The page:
The Views of Canadian Scholars on the Impact of the Anti-Terrorism Act
11.1 What has been the impact of the Anti-Terrorism Act on Canada?
To answer this question, it is first necessary to specify the objectives of the Anti-Terrorism Act (C-36).
Introduced as an emergency response to the 9/11 terrorist threat, C-36 has been taken at face value by many observers as a purely anti-terrorist instrument. While this is part of its purpose, it is only part. C-36 is also an omnibus act that addresses a series of security issues, some not directly related to the terrorist threat, as such. C-36 is actually a proto-National Security Act, which taken together with certain other statutes such as the CSIS and Security Offences Acts (1984), the Immigration and Refugee Protection Act and the amended Foreign Missions & International Organizations Act (2001), the Proceeds of Crime (Money laundering) Act, and the as yet to be enacted Public Safety Act, C-36 forms the statutory basis for the various elements of the national security state. Entire sections of C-36, most notably, the replacement of the old Official Secrets Act by a new Security of Information Act (invoked against the media in the Arar case to high controversy); a statutory foundation for the Communications Security Establishment (CSE); restrictions on the Access to Information, Privacy, and Personal Information Protection and Electronic Documents acts relating to public disclosure of national security information; and the provisions regarding non-disclosure of national security evidence in court, may be seen as cleaning up loose ends and unfinished reform agendas already in place prior to 9/11. While these measures may well facilitate the anti-terrorist actions of the Canadian state, they may best be seen as background conditions rather than as specific anti-terrorist measures in themselves. Further, their wider ambit and longer term implications preclude any early and quick assessment of their impact.
Some parts of C-36 specifically amend or modify existing powers to facilitate anti-terrorist actions. These include the provision permitting the CSE to monitor some communications in Canada and between Canadians, and the addition of terrorism to organized crime as targets for FinTrac, the money-laundering agency. These powers strengthen the capacity of existing agencies to monitor terrorist activity and organization. The actual effect of extended CSE monitoring is unknown. As yet there appears to be little return from tracking terrorist money laundering, for although FinTrac has reported a couple of dozen cases, to this date no criminal prosecutions appear to been undertaken.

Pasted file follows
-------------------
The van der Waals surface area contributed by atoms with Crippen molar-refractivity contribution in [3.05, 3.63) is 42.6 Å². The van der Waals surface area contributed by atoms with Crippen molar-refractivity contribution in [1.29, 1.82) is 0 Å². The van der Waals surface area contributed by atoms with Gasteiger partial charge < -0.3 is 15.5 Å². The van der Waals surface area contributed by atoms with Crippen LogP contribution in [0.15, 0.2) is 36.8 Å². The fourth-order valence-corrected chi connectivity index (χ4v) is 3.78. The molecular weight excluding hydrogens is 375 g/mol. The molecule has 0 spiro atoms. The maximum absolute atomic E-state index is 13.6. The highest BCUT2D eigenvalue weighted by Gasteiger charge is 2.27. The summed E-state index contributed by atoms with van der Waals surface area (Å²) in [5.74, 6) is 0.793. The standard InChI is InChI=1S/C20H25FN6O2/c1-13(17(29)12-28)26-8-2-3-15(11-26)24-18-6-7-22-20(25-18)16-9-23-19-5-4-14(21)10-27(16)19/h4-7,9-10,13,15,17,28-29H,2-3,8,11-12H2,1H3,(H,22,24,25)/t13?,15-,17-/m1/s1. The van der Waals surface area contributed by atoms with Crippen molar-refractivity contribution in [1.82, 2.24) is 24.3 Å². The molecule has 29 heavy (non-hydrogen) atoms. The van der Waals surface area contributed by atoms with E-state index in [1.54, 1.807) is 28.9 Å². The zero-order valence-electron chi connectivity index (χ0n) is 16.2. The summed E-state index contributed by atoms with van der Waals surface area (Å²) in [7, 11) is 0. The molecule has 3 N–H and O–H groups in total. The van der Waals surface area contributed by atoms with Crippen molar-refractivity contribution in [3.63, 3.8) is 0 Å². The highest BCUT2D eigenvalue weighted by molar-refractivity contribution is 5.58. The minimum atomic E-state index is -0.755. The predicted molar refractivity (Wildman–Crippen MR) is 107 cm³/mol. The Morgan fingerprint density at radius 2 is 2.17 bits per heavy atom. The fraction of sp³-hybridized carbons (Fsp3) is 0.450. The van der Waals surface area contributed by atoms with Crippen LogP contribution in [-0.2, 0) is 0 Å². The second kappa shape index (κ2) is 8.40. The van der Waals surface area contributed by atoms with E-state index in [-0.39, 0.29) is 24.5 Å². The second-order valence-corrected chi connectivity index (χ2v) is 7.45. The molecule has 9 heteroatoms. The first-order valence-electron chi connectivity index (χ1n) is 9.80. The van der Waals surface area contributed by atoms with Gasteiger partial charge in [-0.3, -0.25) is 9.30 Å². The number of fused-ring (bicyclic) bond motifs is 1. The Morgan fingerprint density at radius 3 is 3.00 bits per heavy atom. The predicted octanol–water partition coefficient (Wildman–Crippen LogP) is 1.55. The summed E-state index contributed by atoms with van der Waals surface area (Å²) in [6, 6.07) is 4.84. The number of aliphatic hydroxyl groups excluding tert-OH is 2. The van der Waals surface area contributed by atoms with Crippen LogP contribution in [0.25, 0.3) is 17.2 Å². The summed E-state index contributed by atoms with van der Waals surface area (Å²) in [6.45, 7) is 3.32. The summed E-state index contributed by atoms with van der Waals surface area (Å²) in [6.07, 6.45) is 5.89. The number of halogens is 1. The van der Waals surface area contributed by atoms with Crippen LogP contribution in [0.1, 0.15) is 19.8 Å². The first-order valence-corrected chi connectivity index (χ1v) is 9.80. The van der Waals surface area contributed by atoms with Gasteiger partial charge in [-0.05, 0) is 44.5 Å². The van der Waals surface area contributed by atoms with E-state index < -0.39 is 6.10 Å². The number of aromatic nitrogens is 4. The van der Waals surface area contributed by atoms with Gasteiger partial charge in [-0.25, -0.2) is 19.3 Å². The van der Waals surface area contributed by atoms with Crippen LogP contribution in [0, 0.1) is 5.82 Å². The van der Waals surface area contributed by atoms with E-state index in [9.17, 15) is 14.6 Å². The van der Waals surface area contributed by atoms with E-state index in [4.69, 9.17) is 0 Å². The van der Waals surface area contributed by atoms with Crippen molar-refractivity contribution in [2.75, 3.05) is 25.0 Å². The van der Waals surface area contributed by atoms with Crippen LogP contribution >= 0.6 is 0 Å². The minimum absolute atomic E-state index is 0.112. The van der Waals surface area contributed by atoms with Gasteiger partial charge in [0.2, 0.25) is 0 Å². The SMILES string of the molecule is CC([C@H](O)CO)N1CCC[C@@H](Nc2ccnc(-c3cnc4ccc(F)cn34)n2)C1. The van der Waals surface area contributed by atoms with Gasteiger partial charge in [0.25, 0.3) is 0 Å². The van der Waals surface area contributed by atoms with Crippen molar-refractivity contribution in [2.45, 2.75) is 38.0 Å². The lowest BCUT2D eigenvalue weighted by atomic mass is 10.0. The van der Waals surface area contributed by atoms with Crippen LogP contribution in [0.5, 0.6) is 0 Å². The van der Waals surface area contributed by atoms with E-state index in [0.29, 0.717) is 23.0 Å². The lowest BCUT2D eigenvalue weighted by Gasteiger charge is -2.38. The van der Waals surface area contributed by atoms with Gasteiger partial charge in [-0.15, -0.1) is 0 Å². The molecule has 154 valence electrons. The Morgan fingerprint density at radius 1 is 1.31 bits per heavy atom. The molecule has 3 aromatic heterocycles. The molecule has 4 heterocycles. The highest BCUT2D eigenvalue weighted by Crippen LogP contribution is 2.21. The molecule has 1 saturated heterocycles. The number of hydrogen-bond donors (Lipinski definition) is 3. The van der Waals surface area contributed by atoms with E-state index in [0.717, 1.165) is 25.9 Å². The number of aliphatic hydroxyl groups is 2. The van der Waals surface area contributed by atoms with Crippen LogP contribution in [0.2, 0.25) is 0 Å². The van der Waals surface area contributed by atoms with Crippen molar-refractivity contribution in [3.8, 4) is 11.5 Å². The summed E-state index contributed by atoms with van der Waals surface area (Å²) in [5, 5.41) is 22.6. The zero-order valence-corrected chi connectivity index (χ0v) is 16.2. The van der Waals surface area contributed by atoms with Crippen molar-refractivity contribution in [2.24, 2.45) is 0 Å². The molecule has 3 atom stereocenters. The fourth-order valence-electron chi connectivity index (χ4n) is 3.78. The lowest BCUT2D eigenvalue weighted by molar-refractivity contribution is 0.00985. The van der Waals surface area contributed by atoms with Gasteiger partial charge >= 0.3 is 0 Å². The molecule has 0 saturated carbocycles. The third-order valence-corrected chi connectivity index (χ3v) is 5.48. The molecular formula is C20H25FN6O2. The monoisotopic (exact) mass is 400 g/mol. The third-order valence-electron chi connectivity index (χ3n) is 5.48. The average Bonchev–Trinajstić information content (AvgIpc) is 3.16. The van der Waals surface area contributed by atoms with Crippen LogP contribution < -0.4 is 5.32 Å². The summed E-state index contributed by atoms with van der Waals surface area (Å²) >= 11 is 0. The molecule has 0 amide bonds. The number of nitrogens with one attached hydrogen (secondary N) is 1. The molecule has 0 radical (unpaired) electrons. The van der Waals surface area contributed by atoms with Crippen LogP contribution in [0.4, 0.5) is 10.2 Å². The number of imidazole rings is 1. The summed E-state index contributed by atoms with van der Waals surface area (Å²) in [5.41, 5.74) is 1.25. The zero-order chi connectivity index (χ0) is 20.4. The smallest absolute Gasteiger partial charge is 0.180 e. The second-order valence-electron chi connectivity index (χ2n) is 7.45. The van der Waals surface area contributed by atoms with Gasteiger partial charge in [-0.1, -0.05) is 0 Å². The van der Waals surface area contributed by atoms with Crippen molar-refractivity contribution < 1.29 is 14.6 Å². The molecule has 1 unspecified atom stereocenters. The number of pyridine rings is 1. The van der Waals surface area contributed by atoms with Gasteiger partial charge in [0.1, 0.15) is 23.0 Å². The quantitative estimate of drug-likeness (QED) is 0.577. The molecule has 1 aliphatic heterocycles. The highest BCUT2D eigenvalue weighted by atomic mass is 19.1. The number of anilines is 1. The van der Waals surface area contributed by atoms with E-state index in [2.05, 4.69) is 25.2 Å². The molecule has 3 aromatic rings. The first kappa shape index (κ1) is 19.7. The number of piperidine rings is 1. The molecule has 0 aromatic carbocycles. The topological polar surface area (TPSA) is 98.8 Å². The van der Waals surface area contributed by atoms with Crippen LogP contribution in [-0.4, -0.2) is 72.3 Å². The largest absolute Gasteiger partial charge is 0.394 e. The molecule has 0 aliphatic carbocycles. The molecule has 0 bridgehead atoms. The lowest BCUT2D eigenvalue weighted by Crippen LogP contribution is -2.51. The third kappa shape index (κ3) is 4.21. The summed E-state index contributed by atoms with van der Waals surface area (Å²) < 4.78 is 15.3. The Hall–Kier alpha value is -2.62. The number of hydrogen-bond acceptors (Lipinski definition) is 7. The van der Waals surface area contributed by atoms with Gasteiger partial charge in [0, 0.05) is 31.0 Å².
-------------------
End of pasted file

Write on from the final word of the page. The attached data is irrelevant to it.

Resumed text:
Expanded powers of electronic surveillance (one of the central parts of the USA PATRIOT Act) were promised, but the Lawful Access process continues without having reached legislative form. The Public Safety Act, dealing mainly with questions of airplane safety and toxic and biological threats, first introduced as a companion piece to C-36 in the fall of 2001, is still somewhere in the legislative process.
The heart of C-36, as it relates exclusively to the anti-terrorist agenda, may be broken down into the following elements:
- legal definition of terrorism
- new offences of
“participating, facilitating, instructing and harbouring”terrorism
- listing of terrorist entities, with charitable status implications
- preventive arrest power
- investigative hearing power
The legal definition of terrorism has been the cause of considerable controversy; former CSIS Director Reid Morden has suggested that it could be misused by local authorities against non-terrorist protestors, but to date no such misuse has occurred, and is unlikely in light of the requirement for federal authorization. While any definition is inherently controversial, the Canadian definition has been most criticized for the inclusion of motive (
“a political, religious or ideological purpose, objective, or cause”). This criminalization of motive is perhaps unnecessary and inherently risky, and may prove in future to be vulnerable to judicial challenge.
The new offences of facilitating, etc. set off many alarm bells for civil libertarians and strongly suggest proceeding on the basis of 'guilt by association'. These can also be seen as reasonable tools for government to control activities and track networks designed to be fluid, decentralized, and resistant to investigation. Much will depend on the skill and restraint with which security intelligence and law enforcement use these new tools. So far as I am aware they have not yet been invoked in criminal prosecutions. Some of the alleged revelations from RCMP surveillance documents on Maher Arar do not inspire confidence that guilt by association is not indeed being employed. On the other hand, no criminal prosecution was undertaken, or apparently contemplated, against Arar in Canada. Whether reluctance to use facilitation, etc. offences, stems from lack of sufficient evidence, or restraint, is unclear.